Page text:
A tunnel under the river?

Now that the river waters are getting closer to normal levels, it’s time for another bridge story.

The Star Tribune has a story tonight that “citizen interest in a tunnel to divert interstate traffic from Stillwater has resurfaced in recent months,” though the article doesn’t name or quotes any of said interested citizens. Mn/DOT, not surprisingly, is less keen on the idea.

The idea has been studied in the past, most recently in the 1990s, according to the newspaper. It concluded that a tunnel would cost significantly more than a bridge. At that time, tunnel locations were contemplated in Oak Park Heights, or near the end of Brown’s Creek at the junction of Highways 95 and 96. The study noted that a tunnel in the northern location would have severe impacts on Brown’s Creek and the surrounding valley.

It’s probably safe to call that an understatement. I had forgotten about that particular location idea. Here’s a Bird’s Eye Bing map of the east end of Brown’s Creek. Before the two highways were built in the early 20th century, the area was a popular picnic destination for Stillwater residents. It may see greater public access once again if the Minnesota DNR completes its planned purchase of the Minnesota Zephyr train line for use as a trail.

In any event, with the current challenging economy, it’s hard for me to see a tunnel — at Brown’s Creek or anywhere — getting much serious consideration.

Now that the flooding is over, I intent to continue blogging about the St. Croix river throughout the year. Right now, I’m just counting down the days until the waters return to enjoyable boating levels. If the current forecast holds, we should drop below 83′ by next weekend, ending the high-water no wake rules.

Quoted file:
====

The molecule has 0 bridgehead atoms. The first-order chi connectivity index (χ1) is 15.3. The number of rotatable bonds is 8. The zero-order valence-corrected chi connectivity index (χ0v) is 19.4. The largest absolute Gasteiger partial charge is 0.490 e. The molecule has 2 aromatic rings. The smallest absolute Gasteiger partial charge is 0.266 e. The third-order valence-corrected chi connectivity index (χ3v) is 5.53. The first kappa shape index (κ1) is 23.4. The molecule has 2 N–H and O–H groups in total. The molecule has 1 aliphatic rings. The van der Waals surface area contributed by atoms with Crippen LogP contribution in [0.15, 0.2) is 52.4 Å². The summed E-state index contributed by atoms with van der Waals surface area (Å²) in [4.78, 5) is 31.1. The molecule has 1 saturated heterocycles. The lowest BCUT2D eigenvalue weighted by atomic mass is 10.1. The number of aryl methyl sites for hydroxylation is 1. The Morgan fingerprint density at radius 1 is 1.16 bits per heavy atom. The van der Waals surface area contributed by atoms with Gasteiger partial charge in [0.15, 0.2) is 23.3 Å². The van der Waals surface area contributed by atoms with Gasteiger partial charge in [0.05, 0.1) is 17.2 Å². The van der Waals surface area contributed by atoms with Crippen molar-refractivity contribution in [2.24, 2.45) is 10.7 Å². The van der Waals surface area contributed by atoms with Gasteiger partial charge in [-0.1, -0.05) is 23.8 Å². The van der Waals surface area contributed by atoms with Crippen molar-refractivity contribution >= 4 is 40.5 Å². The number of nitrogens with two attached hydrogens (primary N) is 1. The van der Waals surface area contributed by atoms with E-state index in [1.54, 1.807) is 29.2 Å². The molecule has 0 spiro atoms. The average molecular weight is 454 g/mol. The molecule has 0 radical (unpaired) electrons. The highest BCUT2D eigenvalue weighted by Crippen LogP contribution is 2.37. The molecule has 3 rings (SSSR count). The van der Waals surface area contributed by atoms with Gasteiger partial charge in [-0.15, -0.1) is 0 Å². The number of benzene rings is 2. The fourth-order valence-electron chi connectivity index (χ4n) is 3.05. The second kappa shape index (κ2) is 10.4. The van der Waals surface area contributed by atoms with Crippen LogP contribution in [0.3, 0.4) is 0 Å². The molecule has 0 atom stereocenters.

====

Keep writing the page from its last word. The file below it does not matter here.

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3 Responses to A tunnel under the river?

  1. Greg says:

    That’s really annoying that he doesn’t quote a single person actually advocating for a tunnel. I can’t believe his editors let him get away with that.

  2. Jeff Gramenz says:

    MnDOT looked at the tunnel option when they began the current round of investigating the traffic problem. It was outlandishly expensive, and the amount of environmental damage was amazing (all that muck and sandstone has to go somewhere). It wasn’t practical then, and it isn’t practical now. Why can’t they just accept that MnDOT studied this in detail and determined that the proposed bridge, in the place that they want to put it, is the best option available, including the “no-build” option.

  3. Boyd says:

    How about a ramp jump over the river just like what Hot Wheels sells? People might pay to cross it that way.

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